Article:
Charlie’s Behavior Rehabilitation And Training – Part III

Abby and Charlie relaxing after a very busy day this past weekend. Guard dogs on a well-deserved time off.

Charlie is improving on some things, and on others, we still got a bit to go:

-Walking around where we live is getting better. I haven’t seen him do a Superman, airborne, recently. But, yes there is a but, when he is walking outside of our property Charlie is still a bit hesitant. We are working on that.

-Eating, our boy eats anything, is getting better. He is giving me space when I am about to feed him. Great job Charlie!

-Sleeping/napping in his bed is also better. He is staying on it longer and longer. Yay!

-Separation anxiety is something that most shelter dogs exhibit and Charlie is not the exception. This weekend we took him to do some shopping and when Cynthia exited the car to go to the supermarket, guess what happened? Charlie lost it. But, and this part is the good part, he did better and better as we went to different stores. I will write about separation anxiety on another post.

Is Charlie winking at me or not? I think he is. Charlie, “Mom, please write that I am a good boy, please!”

I want pet parents to know that getting a dog to be balanced is done slowly with tons of patience. For those pet parents that are frustrated I would say to them to take a moment and to keep working at it. Take my word for it, your canine companion is worth it. I know my Charlie certainly is so don’t give up. Stay safel

Nostalgia And Dogs

wp feb 29 2020

My Alex.  A Pitbull mix.

Looking at pictures of my Alex and the dogs that we’ve taken care of throughout the years filled me with nostalgia and gratitude.  Alex lived 13 years and she was the most amazing dog ever, and although when we lost her we were devastated, I wouldn’t trade the time we had with her for anything in this world.

Alex n Maggie

Maggie and Alex (Left to Right).  A Rottweiler and a Pitbull

When I look at the pictures of Alex, Maggie and so many other dogs, yes I feel a little sad because they are no longer with us, but more than anything I feel joy.  Some pictures also make me laugh because they bring back funny memories.  And with that being said, I would ask you, who said nostalgia is a bad thing?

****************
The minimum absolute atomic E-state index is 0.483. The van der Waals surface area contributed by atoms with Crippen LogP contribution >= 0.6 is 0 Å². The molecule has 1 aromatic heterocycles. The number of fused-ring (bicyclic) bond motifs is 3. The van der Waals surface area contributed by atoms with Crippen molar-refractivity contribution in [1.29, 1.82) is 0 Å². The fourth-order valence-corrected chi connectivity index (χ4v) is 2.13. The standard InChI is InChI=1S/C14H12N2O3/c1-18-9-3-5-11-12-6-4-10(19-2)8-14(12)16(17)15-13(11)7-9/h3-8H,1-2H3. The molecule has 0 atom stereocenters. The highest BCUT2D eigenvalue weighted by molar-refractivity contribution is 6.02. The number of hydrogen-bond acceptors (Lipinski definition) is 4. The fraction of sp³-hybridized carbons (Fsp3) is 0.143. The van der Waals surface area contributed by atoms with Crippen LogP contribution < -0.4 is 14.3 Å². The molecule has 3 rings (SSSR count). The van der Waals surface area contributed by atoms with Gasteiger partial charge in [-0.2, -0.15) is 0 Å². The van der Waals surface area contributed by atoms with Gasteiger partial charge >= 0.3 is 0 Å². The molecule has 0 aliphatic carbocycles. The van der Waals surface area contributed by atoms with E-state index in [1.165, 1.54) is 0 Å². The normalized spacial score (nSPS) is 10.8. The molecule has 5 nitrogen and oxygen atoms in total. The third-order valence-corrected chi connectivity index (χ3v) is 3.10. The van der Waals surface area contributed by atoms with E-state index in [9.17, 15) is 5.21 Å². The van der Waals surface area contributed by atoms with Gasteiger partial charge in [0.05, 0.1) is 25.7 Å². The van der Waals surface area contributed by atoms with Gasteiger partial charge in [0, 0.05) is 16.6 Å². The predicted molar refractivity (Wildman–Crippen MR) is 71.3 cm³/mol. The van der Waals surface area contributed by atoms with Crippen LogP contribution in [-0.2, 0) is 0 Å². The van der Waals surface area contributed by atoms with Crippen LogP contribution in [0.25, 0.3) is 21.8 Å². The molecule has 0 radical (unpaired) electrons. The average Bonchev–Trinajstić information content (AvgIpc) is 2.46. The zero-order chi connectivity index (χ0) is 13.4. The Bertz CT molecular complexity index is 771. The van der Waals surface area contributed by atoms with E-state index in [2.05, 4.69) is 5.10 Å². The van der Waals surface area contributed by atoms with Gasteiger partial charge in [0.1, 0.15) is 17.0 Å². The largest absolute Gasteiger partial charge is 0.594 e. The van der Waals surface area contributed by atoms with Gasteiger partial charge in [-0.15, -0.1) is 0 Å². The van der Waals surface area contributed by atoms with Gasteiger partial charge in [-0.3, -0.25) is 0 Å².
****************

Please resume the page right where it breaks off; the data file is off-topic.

Finding Happiness In Simplicity

wp april 25 20202

Abby, “I love taking car rides with my moms!”

Lately watching the news is scary and depressing-to say the least-but then I take a look at Abby finding happiness in simple things such as: walking, taking a ride in the car, eating, etc., and all I feel is a great sense of gratitude.

wp april 25 2020

Abby, “I smell food.  Mom, do you smell it too?”

Dogs are great teachers, and for me they are an integral part of my life.  They make me take a look at what really matters and not worry about things that are out of my control.  What does your dog bring to your life?

Mental Health, Self-Quarantine And Dogs

wp april 7 2020

Dexter, “Please turn the lights off!”

A few of you, I can imagine, are experiencing cabin fever, but I may be one of those lucky few that don’t feel that way.  Yes, your mental health could and may be affected due to the executive order by Governor Larry Hogan to stay at home, but having a dog can make the difference between keeping your sanity or going bonkers.

So with that being said, aside from my usual advice of going for walks, I’d also recommend taking naps.  Lots of naps!  Stay home, stay safe!

How to Move With Dogs Without Stressing Them Out

wp march 26 2020

Abby, “Mom, I think that’s your glove!”

In January we moved from MA to Maryland, and to say that Abby was excited about our move would be an understatement.  She loved “inspecting” the boxes we were putting together to pack our things; she dashed between Cynthia and yours truly as if to “help” us pack; she watched Cynthia like a hawk while she taped the boxes; and when she was tired she’d take a nap near one of us or go to bed.

wp march 26 20202

Abby, “Aha!  I told you this was your glove mom.”

Abby seems to enjoy moving, but she is the exception rather than the rule.  Because dogs enjoy having a routine, moving could be stressful for them so I’d recommend the following:

  • Walk/run your dog at least once a day.  Exercise is paramount at this time
  • On moving day, make sure that your dog is in her crate while things are being loaded to a truck/car
  • Once you get to your new place – assuming you took her for a long walk/run in the morning – put on her collar and leash and walk with her through the entire house
  • Afterwards, put her in her crate while your things are being unloaded
  • Take her out of the crate once unloading is done, but limit where she could go and explore for the first week or so

Dogs love routine, but if you plan ahead of time perhaps moving doesn’t have to be very stressful for your canine companion and you.  How did your dog(s) do on your last move?

Every Cloud Has A Silver Lining

wp march 17 2020

Abby, “Mom, did you see that squirrel?”

To say that the coronavirus pandemic has affected our lives would be an understatement, but I choose to be optimistic and find a silver lining in every cloud.  With that being said, living in semi-isolation has afforded me the time to take Abby for more walks; catch up on some of my reading; write a post more often; and prepare to start working on my taxes – I know, you must be giddy with excitement and anticipation to tackle this task!

I don’t know how long we’ll live like this, so my question to you is: what are you doing with your canine companions during this time?